United States v. Matlock

415 U.S. 164 (1974).

One-Sentence Takeaway:  The consent which is necessary to justify a warrantless search under the Fourth Amendment may be obtained from a third party who possesses common authority over the premises sought to be inspected.

Summary:  Matlock lived with Gayle and her parents.  He was arrested in the front yard of his home, detained in a squad car parked nearby, and asked no questions of consent to search his home.  Instead, the officers went to the front door of the residence where they encountered Gayle who consented to the search of the premises, which search resulted in the officers fining incriminating evidence.

Matlock’s objected that the warrantless search had violated his Fourth Amendment rights because he had never consented to it.

The United States Supreme Court rejected Matlock’s argument and held that warrantless entry and search by law enforcement officers does not violate the Fourth Amendment’s proscription of “unreasonable searches and seizures” if the officers have obtained the consent of a third party who possesses common authority over the premises.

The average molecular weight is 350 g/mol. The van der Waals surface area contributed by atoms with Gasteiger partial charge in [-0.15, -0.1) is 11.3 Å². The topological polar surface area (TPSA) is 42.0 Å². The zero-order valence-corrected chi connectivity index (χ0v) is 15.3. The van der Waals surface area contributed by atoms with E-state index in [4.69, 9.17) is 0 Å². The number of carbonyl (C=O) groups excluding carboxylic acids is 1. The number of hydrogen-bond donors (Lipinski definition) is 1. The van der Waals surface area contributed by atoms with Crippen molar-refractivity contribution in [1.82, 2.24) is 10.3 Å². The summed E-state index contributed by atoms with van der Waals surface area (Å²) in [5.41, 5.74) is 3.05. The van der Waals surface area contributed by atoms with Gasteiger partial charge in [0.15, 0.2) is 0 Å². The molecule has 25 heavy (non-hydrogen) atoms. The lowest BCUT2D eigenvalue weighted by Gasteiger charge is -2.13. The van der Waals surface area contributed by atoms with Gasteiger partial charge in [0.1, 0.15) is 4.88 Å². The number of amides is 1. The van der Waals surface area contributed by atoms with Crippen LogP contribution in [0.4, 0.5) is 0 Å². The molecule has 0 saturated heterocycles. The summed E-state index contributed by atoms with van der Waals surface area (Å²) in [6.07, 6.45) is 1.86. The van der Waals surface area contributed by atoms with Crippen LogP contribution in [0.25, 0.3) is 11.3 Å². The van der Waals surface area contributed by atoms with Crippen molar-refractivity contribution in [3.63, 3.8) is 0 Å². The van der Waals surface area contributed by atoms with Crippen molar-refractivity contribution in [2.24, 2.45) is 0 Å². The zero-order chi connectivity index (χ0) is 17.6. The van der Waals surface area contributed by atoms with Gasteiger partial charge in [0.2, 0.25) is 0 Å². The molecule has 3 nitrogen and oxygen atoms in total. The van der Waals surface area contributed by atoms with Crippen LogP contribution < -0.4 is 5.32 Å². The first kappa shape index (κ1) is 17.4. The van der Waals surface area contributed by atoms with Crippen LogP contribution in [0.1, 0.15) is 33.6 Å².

The Court determined that: “The consent of one who possesses common authority over premises or effects is valid as against the absent, non-consenting person with whom that authority is shared.”

However, in defining the contours of that joint control, the Court established that the third party who gives consent must jointly inhabit, possess and use the property for most purposes, and that a mere property interest in the property is insufficient to confer such authority:

Common authority is, of course, not to be implied from the mere property interest a third-party has in the property. The authority which justifies the third-party consent … rests rather on mutual use of the property by persons generally having joint access or control for most purposes, so that it is reasonable to recognize that any of the co-inhabitants has the right to permit the inspection in his own right and that the others have assumed the risks that one of their number might permit the common area to be searched.

Id. at 171.

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